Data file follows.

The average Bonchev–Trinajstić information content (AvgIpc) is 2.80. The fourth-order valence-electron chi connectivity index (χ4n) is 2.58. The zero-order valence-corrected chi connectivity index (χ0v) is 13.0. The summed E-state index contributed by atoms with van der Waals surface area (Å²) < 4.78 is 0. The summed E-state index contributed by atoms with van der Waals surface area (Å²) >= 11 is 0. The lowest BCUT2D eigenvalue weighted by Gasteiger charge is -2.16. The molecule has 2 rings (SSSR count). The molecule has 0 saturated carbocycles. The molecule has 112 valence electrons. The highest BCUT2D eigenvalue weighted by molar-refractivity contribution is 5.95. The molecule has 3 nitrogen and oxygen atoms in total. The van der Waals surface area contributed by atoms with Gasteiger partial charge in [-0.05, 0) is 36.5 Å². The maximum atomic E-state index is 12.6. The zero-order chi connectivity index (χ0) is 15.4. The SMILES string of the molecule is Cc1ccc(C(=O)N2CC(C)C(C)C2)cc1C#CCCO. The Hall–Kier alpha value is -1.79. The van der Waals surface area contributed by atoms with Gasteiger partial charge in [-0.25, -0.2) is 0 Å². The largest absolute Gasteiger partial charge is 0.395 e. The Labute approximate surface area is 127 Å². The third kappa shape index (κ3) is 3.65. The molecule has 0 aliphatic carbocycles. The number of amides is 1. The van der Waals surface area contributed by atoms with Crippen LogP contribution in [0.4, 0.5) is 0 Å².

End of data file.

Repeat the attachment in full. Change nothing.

The average Bonchev–Trinajstić information content (AvgIpc) is 2.80. The fourth-order valence-electron chi connectivity index (χ4n) is 2.58. The zero-order valence-corrected chi connectivity index (χ0v) is 13.0. The summed E-state index contributed by atoms with van der Waals surface area (Å²) < 4.78 is 0. The summed E-state index contributed by atoms with van der Waals surface area (Å²) >= 11 is 0. The lowest BCUT2D eigenvalue weighted by Gasteiger charge is -2.16. The molecule has 2 rings (SSSR count). The molecule has 0 saturated carbocycles. The molecule has 112 valence electrons. The highest BCUT2D eigenvalue weighted by molar-refractivity contribution is 5.95. The molecule has 3 nitrogen and oxygen atoms in total. The van der Waals surface area contributed by atoms with Gasteiger partial charge in [-0.05, 0) is 36.5 Å². The maximum atomic E-state index is 12.6. The zero-order chi connectivity index (χ0) is 15.4. The SMILES string of the molecule is Cc1ccc(C(=O)N2CC(C)C(C)C2)cc1C#CCCO. The Hall–Kier alpha value is -1.79. The van der Waals surface area contributed by atoms with Gasteiger partial charge in [-0.25, -0.2) is 0 Å². The largest absolute Gasteiger partial charge is 0.395 e. The Labute approximate surface area is 127 Å². The third kappa shape index (κ3) is 3.65. The molecule has 0 aliphatic carbocycles. The number of amides is 1. The van der Waals surface area contributed by atoms with Crippen LogP contribution in [0.4, 0.5) is 0 Å².